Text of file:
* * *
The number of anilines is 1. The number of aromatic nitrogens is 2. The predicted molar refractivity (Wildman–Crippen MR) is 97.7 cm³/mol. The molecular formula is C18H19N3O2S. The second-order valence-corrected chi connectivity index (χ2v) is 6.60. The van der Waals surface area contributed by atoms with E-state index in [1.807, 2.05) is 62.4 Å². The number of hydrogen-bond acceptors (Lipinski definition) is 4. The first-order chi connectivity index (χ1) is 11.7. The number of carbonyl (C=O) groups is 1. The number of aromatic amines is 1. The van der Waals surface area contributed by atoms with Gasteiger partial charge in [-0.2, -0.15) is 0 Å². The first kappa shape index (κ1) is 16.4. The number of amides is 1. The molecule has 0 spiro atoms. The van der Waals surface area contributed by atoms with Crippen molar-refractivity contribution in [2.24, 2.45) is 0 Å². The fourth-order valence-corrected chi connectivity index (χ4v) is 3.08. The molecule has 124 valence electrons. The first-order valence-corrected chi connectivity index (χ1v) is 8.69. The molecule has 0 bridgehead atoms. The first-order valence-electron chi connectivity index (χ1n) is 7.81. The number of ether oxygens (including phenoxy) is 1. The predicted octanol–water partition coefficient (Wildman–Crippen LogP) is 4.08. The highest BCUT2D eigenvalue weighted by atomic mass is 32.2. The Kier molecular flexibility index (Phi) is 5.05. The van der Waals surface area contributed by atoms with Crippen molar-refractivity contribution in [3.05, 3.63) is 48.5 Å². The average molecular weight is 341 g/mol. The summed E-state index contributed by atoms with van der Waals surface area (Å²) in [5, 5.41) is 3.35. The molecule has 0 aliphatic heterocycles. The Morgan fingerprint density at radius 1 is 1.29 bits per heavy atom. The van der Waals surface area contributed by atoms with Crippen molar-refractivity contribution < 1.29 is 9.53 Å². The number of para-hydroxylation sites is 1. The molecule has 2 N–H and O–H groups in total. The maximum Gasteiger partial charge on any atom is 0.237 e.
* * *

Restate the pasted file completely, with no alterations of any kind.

The number of anilines is 1. The number of aromatic nitrogens is 2. The predicted molar refractivity (Wildman–Crippen MR) is 97.7 cm³/mol. The molecular formula is C18H19N3O2S. The second-order valence-corrected chi connectivity index (χ2v) is 6.60. The van der Waals surface area contributed by atoms with E-state index in [1.807, 2.05) is 62.4 Å². The number of hydrogen-bond acceptors (Lipinski definition) is 4. The first-order chi connectivity index (χ1) is 11.7. The number of carbonyl (C=O) groups is 1. The number of aromatic amines is 1. The van der Waals surface area contributed by atoms with Gasteiger partial charge in [-0.2, -0.15) is 0 Å². The first kappa shape index (κ1) is 16.4. The number of amides is 1. The molecule has 0 spiro atoms. The van der Waals surface area contributed by atoms with Crippen molar-refractivity contribution in [2.24, 2.45) is 0 Å². The fourth-order valence-corrected chi connectivity index (χ4v) is 3.08. The molecule has 124 valence electrons. The first-order valence-corrected chi connectivity index (χ1v) is 8.69. The molecule has 0 bridgehead atoms. The first-order valence-electron chi connectivity index (χ1n) is 7.81. The number of ether oxygens (including phenoxy) is 1. The predicted octanol–water partition coefficient (Wildman–Crippen LogP) is 4.08. The highest BCUT2D eigenvalue weighted by atomic mass is 32.2. The Kier molecular flexibility index (Phi) is 5.05. The van der Waals surface area contributed by atoms with Crippen molar-refractivity contribution in [3.05, 3.63) is 48.5 Å². The average molecular weight is 341 g/mol. The summed E-state index contributed by atoms with van der Waals surface area (Å²) in [5, 5.41) is 3.35. The molecule has 0 aliphatic heterocycles. The Morgan fingerprint density at radius 1 is 1.29 bits per heavy atom. The van der Waals surface area contributed by atoms with Crippen molar-refractivity contribution < 1.29 is 9.53 Å². The number of para-hydroxylation sites is 1. The molecule has 2 N–H and O–H groups in total. The maximum Gasteiger partial charge on any atom is 0.237 e.